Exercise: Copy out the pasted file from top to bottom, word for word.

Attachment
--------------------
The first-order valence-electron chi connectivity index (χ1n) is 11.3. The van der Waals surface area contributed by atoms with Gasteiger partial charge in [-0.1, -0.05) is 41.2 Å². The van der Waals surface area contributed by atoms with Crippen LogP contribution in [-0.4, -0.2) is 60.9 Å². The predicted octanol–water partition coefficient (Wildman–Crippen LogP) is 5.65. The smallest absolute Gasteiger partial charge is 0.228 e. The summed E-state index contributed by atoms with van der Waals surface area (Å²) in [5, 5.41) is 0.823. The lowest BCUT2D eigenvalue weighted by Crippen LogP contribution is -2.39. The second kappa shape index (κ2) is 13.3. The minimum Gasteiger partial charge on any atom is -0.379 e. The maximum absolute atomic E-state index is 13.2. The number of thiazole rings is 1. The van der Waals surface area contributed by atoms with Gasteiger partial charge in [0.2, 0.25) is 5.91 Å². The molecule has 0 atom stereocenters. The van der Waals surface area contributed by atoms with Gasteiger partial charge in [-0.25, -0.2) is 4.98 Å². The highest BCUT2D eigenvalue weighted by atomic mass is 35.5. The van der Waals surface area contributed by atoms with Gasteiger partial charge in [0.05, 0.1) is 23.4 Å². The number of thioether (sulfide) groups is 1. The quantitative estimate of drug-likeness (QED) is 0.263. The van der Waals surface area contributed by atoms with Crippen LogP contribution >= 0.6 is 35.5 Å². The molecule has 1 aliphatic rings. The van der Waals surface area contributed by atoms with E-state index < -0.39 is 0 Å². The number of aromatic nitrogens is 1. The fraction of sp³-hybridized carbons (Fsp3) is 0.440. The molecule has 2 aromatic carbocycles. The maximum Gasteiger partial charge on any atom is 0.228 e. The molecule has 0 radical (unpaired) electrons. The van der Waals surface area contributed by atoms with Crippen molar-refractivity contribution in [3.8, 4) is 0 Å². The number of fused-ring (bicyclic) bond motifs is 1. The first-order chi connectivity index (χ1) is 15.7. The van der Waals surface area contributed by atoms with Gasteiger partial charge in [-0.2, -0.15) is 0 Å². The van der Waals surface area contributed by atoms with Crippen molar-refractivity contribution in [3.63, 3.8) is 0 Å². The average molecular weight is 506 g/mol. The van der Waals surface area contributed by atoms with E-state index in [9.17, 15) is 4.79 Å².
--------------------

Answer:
The first-order valence-electron chi connectivity index (χ1n) is 11.3. The van der Waals surface area contributed by atoms with Gasteiger partial charge in [-0.1, -0.05) is 41.2 Å². The van der Waals surface area contributed by atoms with Crippen LogP contribution in [-0.4, -0.2) is 60.9 Å². The predicted octanol–water partition coefficient (Wildman–Crippen LogP) is 5.65. The smallest absolute Gasteiger partial charge is 0.228 e. The summed E-state index contributed by atoms with van der Waals surface area (Å²) in [5, 5.41) is 0.823. The lowest BCUT2D eigenvalue weighted by Crippen LogP contribution is -2.39. The second kappa shape index (κ2) is 13.3. The minimum Gasteiger partial charge on any atom is -0.379 e. The maximum absolute atomic E-state index is 13.2. The number of thiazole rings is 1. The van der Waals surface area contributed by atoms with Gasteiger partial charge in [0.2, 0.25) is 5.91 Å². The molecule has 0 atom stereocenters. The van der Waals surface area contributed by atoms with Gasteiger partial charge in [-0.25, -0.2) is 4.98 Å². The highest BCUT2D eigenvalue weighted by atomic mass is 35.5. The van der Waals surface area contributed by atoms with Gasteiger partial charge in [0.05, 0.1) is 23.4 Å². The number of thioether (sulfide) groups is 1. The quantitative estimate of drug-likeness (QED) is 0.263. The van der Waals surface area contributed by atoms with Crippen LogP contribution >= 0.6 is 35.5 Å². The molecule has 1 aliphatic rings. The van der Waals surface area contributed by atoms with E-state index < -0.39 is 0 Å². The number of aromatic nitrogens is 1. The fraction of sp³-hybridized carbons (Fsp3) is 0.440. The molecule has 2 aromatic carbocycles. The maximum Gasteiger partial charge on any atom is 0.228 e. The molecule has 0 radical (unpaired) electrons. The van der Waals surface area contributed by atoms with Crippen molar-refractivity contribution in [3.8, 4) is 0 Å². The number of fused-ring (bicyclic) bond motifs is 1. The first-order chi connectivity index (χ1) is 15.7. The van der Waals surface area contributed by atoms with Gasteiger partial charge in [-0.2, -0.15) is 0 Å². The van der Waals surface area contributed by atoms with Crippen molar-refractivity contribution in [3.63, 3.8) is 0 Å². The average molecular weight is 506 g/mol. The van der Waals surface area contributed by atoms with E-state index in [9.17, 15) is 4.79 Å².